Crash of 2014?

(click on the image for a larger view)
This chart says it all. Look at the headlines (you’ll have to click on the above chart for a larger view) that accompanied the 2013 Russell 3000 climb. The bad news was everywhere but look at the results. As they say, even broken clocks are right twice a day.
As 2014 dawned, the market went into a correction mode. Then we trudged through a 6% market correction with the possibility that another of even greater magnitude may be imminent. Who knows. But the point is that we need to listen to reason. Being intimidated by sensational headlines might be hazardous to your health. Being a realist means not ignoring negative signposts. However, that also means that one must take a comprehensive, balanced approach while not making decisions based upon ominous-sounding headlines.
In a recent article, “Crash of 2014: Like 1929, you’ll never hear it coming” (Feb 24, 2014), Paul B. Farrell, in his usual doomsday fashion, sounded the alarm. Could Farrell be right? Sure, even a blind pig finds an acorn once in a while. He’s listed a number of financial “experts” who agree that this bull run is over. Soros has apparently doubled down on a serious S&P decline. 

But what happens if Farrell’s fear-mongering comes and goes with no crash? How many trillions will be lost if he’s wrong? All he wants to talk about are funds lost in a crash. He mentions the trillions lost in 2008 and early 2009. But if they hadn’t turned so frightful and stayed invested, they not only wouldn’t have lost but would have been rewarded handsomely.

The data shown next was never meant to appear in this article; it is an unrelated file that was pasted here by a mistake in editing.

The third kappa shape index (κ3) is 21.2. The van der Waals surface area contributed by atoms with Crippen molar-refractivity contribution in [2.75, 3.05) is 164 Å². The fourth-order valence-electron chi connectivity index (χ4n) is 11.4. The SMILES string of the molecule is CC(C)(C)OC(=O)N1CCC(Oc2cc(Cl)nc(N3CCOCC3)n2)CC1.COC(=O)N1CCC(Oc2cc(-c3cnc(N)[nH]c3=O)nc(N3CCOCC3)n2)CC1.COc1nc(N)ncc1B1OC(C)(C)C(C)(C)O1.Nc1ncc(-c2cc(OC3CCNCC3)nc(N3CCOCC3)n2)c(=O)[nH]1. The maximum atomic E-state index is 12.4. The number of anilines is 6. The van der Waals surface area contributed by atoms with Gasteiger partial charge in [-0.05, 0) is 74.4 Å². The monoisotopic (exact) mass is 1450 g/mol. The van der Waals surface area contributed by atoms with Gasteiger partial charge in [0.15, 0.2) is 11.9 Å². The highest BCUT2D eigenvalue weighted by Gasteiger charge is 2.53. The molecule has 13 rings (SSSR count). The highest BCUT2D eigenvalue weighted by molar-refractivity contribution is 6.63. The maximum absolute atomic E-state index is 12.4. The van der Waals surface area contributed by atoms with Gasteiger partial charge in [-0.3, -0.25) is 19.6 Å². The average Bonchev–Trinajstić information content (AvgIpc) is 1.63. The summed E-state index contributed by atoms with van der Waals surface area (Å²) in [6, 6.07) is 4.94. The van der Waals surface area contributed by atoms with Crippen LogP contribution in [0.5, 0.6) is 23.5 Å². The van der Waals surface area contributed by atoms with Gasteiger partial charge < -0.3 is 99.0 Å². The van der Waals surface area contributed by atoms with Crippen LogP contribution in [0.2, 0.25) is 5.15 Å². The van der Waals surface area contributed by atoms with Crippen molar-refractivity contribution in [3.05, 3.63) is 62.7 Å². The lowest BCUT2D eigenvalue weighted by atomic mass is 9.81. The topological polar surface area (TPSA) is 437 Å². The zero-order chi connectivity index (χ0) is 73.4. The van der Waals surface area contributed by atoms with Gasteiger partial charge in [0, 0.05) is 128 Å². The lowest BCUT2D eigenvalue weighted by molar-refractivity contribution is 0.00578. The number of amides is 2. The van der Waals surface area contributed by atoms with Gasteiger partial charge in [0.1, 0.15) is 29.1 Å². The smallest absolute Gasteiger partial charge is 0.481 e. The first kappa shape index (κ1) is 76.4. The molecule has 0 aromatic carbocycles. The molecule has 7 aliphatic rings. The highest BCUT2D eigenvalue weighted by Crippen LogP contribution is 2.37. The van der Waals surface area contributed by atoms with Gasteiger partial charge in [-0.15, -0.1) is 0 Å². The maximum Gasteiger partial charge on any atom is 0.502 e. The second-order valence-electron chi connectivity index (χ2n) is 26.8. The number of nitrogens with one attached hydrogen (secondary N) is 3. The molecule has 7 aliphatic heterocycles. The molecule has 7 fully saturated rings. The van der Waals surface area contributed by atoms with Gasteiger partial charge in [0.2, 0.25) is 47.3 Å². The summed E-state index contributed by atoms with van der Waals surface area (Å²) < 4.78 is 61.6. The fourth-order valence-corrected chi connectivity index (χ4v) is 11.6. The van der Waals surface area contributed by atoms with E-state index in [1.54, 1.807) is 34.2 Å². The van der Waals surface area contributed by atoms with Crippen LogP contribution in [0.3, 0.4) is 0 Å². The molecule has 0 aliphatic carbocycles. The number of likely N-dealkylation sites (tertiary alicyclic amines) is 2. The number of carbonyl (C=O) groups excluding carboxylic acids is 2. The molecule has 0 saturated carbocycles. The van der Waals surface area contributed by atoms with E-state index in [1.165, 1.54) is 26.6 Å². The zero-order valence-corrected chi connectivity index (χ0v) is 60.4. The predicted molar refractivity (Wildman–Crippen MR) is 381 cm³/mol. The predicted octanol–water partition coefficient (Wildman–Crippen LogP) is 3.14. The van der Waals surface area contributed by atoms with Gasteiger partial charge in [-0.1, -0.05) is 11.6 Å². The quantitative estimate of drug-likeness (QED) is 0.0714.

Will Farrell ever own up to his prognostication if the sky doesn’t fall in 2014? Most of these guys don’t. They just wait in the wings before sounding their next alarm. 

Be careful, be informed, but most of all don’t react emotionally. Fear and greed are not the stuff of sound decisions.

BTW, what happened to the plethora of impending crash predictions over the past twenty-five years? How long have they been predicting the U.S. currency collapse?

Back in 1991, financial guru Larry Burkett, in “The Coming Financial Earthquake“, predicted an imminent financial earthquake? What prompted such a godly, astute man, to make such a faulty prediction, which ended up negatively affecting the lives of untold thousands if not millions? Could the answer be rooted in Burkett’s gloom and doom eschatological presuppositions? The pervading negativity over western Christianity appears out of control. Clearly, we have serious economic problems, but are they truly insurmountable? It’s my view that this infatuation with the end of the world, which many believe is imminent, seems to be causing Christians to lose focus and subconsciously raise the white flag.

JANUARY 2018 UPDATE: After hearing nothing but doom and gloom over the past 4 years (actually it’s been never-ending), things have not panned out quite as badly as has been predicted. By the year-end 2013, the DOW was up 26.3% to a close of 16,576, which was the largest increase since 1995. However, 4 years later, with everybody constantly warning of impending collapse, the DOW is hovering just over 26,000. Who knows how long it will ride, but the fact is that many of the precious-metal doomsayers (many of whom have a vested interest in bear markets) have cost those who have heeded their advice a great deal of money.